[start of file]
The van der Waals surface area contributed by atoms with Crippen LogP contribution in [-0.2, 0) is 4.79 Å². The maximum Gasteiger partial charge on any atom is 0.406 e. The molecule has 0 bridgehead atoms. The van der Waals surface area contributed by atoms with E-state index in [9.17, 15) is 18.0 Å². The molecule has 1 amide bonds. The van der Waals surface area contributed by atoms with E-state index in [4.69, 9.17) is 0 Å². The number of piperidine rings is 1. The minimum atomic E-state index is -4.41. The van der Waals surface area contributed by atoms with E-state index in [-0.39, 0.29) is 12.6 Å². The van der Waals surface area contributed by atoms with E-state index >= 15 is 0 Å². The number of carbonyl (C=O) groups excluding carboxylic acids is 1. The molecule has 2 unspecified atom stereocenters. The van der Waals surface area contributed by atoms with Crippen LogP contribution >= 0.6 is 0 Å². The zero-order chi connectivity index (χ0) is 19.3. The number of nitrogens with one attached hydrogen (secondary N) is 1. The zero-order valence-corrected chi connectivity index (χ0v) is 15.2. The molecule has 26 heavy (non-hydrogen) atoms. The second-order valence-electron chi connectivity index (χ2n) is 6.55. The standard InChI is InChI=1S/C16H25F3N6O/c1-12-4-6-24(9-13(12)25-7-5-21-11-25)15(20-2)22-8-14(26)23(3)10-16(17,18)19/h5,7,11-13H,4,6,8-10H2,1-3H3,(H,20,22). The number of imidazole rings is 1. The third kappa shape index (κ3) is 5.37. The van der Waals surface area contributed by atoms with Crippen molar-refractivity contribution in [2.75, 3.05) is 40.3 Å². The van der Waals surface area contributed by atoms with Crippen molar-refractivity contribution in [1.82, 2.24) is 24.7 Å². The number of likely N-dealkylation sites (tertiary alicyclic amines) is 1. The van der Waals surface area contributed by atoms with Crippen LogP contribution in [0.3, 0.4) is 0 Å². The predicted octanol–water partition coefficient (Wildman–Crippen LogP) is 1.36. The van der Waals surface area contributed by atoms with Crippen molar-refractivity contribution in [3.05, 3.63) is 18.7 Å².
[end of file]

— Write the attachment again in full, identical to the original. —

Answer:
The van der Waals surface area contributed by atoms with Crippen LogP contribution in [-0.2, 0) is 4.79 Å². The maximum Gasteiger partial charge on any atom is 0.406 e. The molecule has 0 bridgehead atoms. The van der Waals surface area contributed by atoms with E-state index in [9.17, 15) is 18.0 Å². The molecule has 1 amide bonds. The van der Waals surface area contributed by atoms with E-state index in [4.69, 9.17) is 0 Å². The number of piperidine rings is 1. The minimum atomic E-state index is -4.41. The van der Waals surface area contributed by atoms with E-state index in [-0.39, 0.29) is 12.6 Å². The van der Waals surface area contributed by atoms with E-state index >= 15 is 0 Å². The number of carbonyl (C=O) groups excluding carboxylic acids is 1. The molecule has 2 unspecified atom stereocenters. The van der Waals surface area contributed by atoms with Crippen LogP contribution >= 0.6 is 0 Å². The zero-order chi connectivity index (χ0) is 19.3. The number of nitrogens with one attached hydrogen (secondary N) is 1. The zero-order valence-corrected chi connectivity index (χ0v) is 15.2. The molecule has 26 heavy (non-hydrogen) atoms. The second-order valence-electron chi connectivity index (χ2n) is 6.55. The standard InChI is InChI=1S/C16H25F3N6O/c1-12-4-6-24(9-13(12)25-7-5-21-11-25)15(20-2)22-8-14(26)23(3)10-16(17,18)19/h5,7,11-13H,4,6,8-10H2,1-3H3,(H,20,22). The number of imidazole rings is 1. The third kappa shape index (κ3) is 5.37. The van der Waals surface area contributed by atoms with Crippen molar-refractivity contribution in [2.75, 3.05) is 40.3 Å². The van der Waals surface area contributed by atoms with Crippen molar-refractivity contribution in [1.82, 2.24) is 24.7 Å². The number of likely N-dealkylation sites (tertiary alicyclic amines) is 1. The van der Waals surface area contributed by atoms with Crippen LogP contribution in [0.3, 0.4) is 0 Å². The predicted octanol–water partition coefficient (Wildman–Crippen LogP) is 1.36. The van der Waals surface area contributed by atoms with Crippen molar-refractivity contribution in [3.05, 3.63) is 18.7 Å².